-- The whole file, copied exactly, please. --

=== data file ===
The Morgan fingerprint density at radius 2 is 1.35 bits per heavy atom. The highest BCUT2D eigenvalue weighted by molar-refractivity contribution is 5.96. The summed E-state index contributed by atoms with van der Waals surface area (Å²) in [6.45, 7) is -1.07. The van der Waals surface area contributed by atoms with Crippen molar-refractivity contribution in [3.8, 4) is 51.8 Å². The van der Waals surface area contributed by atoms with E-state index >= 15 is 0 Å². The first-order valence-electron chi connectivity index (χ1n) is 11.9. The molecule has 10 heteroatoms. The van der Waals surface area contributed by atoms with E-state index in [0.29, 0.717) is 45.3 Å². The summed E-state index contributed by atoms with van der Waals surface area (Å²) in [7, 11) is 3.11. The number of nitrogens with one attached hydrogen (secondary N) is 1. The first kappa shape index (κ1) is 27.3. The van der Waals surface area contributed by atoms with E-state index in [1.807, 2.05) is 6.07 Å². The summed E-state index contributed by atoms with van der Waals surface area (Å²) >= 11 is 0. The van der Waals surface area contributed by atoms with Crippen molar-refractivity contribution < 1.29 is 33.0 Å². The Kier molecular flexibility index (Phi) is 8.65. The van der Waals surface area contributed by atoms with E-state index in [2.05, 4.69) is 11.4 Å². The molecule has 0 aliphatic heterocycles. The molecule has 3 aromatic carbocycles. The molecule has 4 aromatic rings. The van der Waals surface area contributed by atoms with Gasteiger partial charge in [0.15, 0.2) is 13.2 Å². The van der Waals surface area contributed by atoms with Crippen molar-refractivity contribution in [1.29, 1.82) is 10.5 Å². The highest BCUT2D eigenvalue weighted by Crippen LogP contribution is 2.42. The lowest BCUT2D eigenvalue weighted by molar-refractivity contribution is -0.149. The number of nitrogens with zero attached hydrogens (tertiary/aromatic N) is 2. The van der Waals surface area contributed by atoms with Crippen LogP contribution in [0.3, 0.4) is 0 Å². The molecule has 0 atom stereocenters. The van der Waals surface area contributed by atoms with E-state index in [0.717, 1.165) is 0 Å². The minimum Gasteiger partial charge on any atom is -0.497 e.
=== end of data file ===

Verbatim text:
The Morgan fingerprint density at radius 2 is 1.35 bits per heavy atom. The highest BCUT2D eigenvalue weighted by molar-refractivity contribution is 5.96. The summed E-state index contributed by atoms with van der Waals surface area (Å²) in [6.45, 7) is -1.07. The van der Waals surface area contributed by atoms with Crippen molar-refractivity contribution in [3.8, 4) is 51.8 Å². The van der Waals surface area contributed by atoms with E-state index >= 15 is 0 Å². The first-order valence-electron chi connectivity index (χ1n) is 11.9. The molecule has 10 heteroatoms. The van der Waals surface area contributed by atoms with E-state index in [0.29, 0.717) is 45.3 Å². The summed E-state index contributed by atoms with van der Waals surface area (Å²) in [7, 11) is 3.11. The number of nitrogens with one attached hydrogen (secondary N) is 1. The first kappa shape index (κ1) is 27.3. The van der Waals surface area contributed by atoms with E-state index in [1.807, 2.05) is 6.07 Å². The summed E-state index contributed by atoms with van der Waals surface area (Å²) >= 11 is 0. The van der Waals surface area contributed by atoms with Crippen molar-refractivity contribution < 1.29 is 33.0 Å². The Kier molecular flexibility index (Phi) is 8.65. The van der Waals surface area contributed by atoms with E-state index in [2.05, 4.69) is 11.4 Å². The molecule has 0 aliphatic heterocycles. The molecule has 3 aromatic carbocycles. The molecule has 4 aromatic rings. The van der Waals surface area contributed by atoms with Gasteiger partial charge in [0.15, 0.2) is 13.2 Å². The van der Waals surface area contributed by atoms with Crippen molar-refractivity contribution in [1.29, 1.82) is 10.5 Å². The highest BCUT2D eigenvalue weighted by Crippen LogP contribution is 2.42. The lowest BCUT2D eigenvalue weighted by molar-refractivity contribution is -0.149. The number of nitrogens with zero attached hydrogens (tertiary/aromatic N) is 2. The van der Waals surface area contributed by atoms with Crippen LogP contribution in [0.3, 0.4) is 0 Å². The molecule has 0 atom stereocenters. The van der Waals surface area contributed by atoms with E-state index in [0.717, 1.165) is 0 Å². The minimum Gasteiger partial charge on any atom is -0.497 e.